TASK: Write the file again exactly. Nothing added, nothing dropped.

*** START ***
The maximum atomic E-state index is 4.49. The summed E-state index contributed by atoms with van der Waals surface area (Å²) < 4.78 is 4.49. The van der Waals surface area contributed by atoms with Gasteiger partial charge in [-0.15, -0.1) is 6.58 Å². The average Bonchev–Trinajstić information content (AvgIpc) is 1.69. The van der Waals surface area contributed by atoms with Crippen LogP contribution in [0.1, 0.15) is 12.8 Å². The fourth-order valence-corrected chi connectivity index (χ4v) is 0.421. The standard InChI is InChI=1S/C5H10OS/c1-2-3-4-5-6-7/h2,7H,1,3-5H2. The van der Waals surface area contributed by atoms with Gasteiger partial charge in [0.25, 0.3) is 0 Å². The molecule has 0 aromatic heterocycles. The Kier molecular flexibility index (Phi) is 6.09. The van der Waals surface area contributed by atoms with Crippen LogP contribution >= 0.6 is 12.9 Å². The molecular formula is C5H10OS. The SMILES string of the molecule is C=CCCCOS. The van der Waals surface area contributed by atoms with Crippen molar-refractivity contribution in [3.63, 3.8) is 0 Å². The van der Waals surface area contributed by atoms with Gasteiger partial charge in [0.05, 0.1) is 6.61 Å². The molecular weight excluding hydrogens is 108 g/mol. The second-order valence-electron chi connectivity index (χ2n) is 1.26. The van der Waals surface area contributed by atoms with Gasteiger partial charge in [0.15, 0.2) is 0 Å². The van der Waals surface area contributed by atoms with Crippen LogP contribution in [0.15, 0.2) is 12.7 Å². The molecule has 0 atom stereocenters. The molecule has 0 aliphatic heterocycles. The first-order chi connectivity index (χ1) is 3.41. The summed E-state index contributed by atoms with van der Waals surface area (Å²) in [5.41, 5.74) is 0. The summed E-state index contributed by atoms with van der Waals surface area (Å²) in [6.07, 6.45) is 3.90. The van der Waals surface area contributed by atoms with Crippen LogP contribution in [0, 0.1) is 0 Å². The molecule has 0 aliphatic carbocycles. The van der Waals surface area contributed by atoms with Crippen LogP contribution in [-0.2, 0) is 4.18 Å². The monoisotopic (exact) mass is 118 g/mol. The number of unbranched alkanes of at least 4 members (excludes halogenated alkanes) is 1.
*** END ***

The maximum atomic E-state index is 4.49. The summed E-state index contributed by atoms with van der Waals surface area (Å²) < 4.78 is 4.49. The van der Waals surface area contributed by atoms with Gasteiger partial charge in [-0.15, -0.1) is 6.58 Å². The average Bonchev–Trinajstić information content (AvgIpc) is 1.69. The van der Waals surface area contributed by atoms with Crippen LogP contribution in [0.1, 0.15) is 12.8 Å². The fourth-order valence-corrected chi connectivity index (χ4v) is 0.421. The standard InChI is InChI=1S/C5H10OS/c1-2-3-4-5-6-7/h2,7H,1,3-5H2. The van der Waals surface area contributed by atoms with Gasteiger partial charge in [0.25, 0.3) is 0 Å². The molecule has 0 aromatic heterocycles. The Kier molecular flexibility index (Phi) is 6.09. The van der Waals surface area contributed by atoms with Crippen LogP contribution >= 0.6 is 12.9 Å². The molecular formula is C5H10OS. The SMILES string of the molecule is C=CCCCOS. The van der Waals surface area contributed by atoms with Crippen molar-refractivity contribution in [3.63, 3.8) is 0 Å². The van der Waals surface area contributed by atoms with Gasteiger partial charge in [0.05, 0.1) is 6.61 Å². The molecular weight excluding hydrogens is 108 g/mol. The second-order valence-electron chi connectivity index (χ2n) is 1.26. The van der Waals surface area contributed by atoms with Gasteiger partial charge in [0.15, 0.2) is 0 Å². The van der Waals surface area contributed by atoms with Crippen LogP contribution in [0.15, 0.2) is 12.7 Å². The molecule has 0 atom stereocenters. The molecule has 0 aliphatic heterocycles. The first-order chi connectivity index (χ1) is 3.41. The summed E-state index contributed by atoms with van der Waals surface area (Å²) in [5.41, 5.74) is 0. The summed E-state index contributed by atoms with van der Waals surface area (Å²) in [6.07, 6.45) is 3.90. The van der Waals surface area contributed by atoms with Crippen LogP contribution in [0, 0.1) is 0 Å². The molecule has 0 aliphatic carbocycles. The van der Waals surface area contributed by atoms with Crippen LogP contribution in [-0.2, 0) is 4.18 Å². The monoisotopic (exact) mass is 118 g/mol. The number of unbranched alkanes of at least 4 members (excludes halogenated alkanes) is 1.